Bush names Bernanke to succeed Greenspan"Ben Bernanke, chief economic adviser to President George Bush, was named this week to succeed Alan Greenspan as chairman of the Federal Reserve in Washington...
"Mr. Bernanke is unlikely to take the Fed in a sharply different direction to Mr. Greenspan. He said that, if confirmed, "my first priority will be to maintain continuity with the policies and policy strategies established during the Greenspan years." A welcome difference noted by economists was that he speaks in plainer English than the outgoing chairman, who is notorious for his obhuscations" (David Teather. "Bush names Bernanke to succeed Greenspan." Guardian Weekly, Oct. 14, 2005: 33).
"... the GOP may regret the choice if Bernanke sticks to his convictions. As Fed governor he advocated that the Fed publish an explicit target for price inflation. An inflation target would handcuff the Federal Reserve to the bond market's very conservative expectations, and that could produce slower economic growth than necessary. This inflexibility is not good for the folks nor for political incumbents. Even Greenspan thought the idea was too conservative" ("In Fact..." The Nation, Nov. 14, 2005: 8).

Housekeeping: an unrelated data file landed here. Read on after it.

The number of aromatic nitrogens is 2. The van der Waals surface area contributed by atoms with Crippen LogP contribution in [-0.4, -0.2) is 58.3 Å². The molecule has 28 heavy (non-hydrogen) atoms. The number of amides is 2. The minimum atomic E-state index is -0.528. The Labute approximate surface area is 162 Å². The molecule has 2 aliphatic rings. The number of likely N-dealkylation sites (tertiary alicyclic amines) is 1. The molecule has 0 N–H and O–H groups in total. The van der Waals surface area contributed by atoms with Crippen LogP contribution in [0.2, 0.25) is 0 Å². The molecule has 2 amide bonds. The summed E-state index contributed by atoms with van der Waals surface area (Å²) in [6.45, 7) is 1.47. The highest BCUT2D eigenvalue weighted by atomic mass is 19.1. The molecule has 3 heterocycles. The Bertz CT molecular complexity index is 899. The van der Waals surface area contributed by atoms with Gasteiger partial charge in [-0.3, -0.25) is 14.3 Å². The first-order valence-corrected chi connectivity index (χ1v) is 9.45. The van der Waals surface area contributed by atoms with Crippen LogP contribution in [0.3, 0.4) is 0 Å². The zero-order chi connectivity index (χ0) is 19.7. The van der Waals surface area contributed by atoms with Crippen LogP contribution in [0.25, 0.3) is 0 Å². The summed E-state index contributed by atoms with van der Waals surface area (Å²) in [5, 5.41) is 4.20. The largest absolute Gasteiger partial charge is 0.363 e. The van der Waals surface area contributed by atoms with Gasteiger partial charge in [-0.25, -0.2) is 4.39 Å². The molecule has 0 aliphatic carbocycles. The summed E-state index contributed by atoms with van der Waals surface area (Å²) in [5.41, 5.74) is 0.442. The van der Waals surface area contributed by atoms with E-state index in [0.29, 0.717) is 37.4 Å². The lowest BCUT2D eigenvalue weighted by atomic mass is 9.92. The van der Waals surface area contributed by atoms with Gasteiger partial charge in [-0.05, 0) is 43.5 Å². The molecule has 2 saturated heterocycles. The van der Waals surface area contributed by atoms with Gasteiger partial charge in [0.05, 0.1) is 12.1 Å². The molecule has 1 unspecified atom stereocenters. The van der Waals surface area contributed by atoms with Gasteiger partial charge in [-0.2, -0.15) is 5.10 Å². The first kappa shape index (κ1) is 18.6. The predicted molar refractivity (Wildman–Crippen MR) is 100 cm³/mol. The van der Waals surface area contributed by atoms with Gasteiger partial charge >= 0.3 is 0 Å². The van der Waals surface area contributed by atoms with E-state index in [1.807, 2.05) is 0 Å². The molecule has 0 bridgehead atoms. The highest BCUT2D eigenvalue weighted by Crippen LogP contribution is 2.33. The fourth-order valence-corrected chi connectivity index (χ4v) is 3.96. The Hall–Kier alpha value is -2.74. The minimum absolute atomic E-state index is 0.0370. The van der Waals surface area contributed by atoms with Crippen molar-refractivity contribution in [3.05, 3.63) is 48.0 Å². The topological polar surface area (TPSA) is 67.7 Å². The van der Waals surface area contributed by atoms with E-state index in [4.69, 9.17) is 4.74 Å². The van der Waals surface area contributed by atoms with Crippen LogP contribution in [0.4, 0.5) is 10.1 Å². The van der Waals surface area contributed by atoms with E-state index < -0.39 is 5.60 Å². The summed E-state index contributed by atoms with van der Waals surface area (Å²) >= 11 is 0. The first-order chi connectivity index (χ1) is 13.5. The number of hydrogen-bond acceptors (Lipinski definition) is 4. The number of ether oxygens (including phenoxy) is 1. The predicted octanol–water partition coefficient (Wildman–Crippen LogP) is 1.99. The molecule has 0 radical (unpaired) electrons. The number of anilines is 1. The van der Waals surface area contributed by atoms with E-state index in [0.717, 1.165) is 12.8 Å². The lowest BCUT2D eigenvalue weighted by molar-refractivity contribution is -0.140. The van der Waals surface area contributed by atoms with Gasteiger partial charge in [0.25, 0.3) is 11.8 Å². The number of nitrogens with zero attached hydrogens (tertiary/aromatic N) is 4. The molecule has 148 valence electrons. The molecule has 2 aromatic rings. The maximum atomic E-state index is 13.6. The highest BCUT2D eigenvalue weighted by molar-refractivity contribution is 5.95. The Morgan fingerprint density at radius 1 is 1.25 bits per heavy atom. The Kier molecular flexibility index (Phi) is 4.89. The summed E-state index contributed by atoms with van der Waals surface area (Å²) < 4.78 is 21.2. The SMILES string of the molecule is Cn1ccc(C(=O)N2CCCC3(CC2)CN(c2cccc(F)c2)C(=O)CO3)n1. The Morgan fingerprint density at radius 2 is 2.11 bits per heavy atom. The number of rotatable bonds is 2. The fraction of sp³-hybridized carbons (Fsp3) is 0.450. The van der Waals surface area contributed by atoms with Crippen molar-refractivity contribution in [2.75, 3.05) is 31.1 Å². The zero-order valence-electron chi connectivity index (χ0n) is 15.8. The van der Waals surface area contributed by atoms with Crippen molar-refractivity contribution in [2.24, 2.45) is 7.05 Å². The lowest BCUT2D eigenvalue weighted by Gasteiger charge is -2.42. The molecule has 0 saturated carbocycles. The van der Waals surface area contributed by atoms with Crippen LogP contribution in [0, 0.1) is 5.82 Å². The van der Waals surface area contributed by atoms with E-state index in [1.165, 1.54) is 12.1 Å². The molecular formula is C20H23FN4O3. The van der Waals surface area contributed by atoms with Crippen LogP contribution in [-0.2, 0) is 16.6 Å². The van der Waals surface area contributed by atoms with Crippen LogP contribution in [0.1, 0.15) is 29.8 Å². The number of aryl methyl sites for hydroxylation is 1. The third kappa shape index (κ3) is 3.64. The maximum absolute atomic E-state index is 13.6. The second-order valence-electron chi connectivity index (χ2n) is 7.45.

Colby Glass, MLIS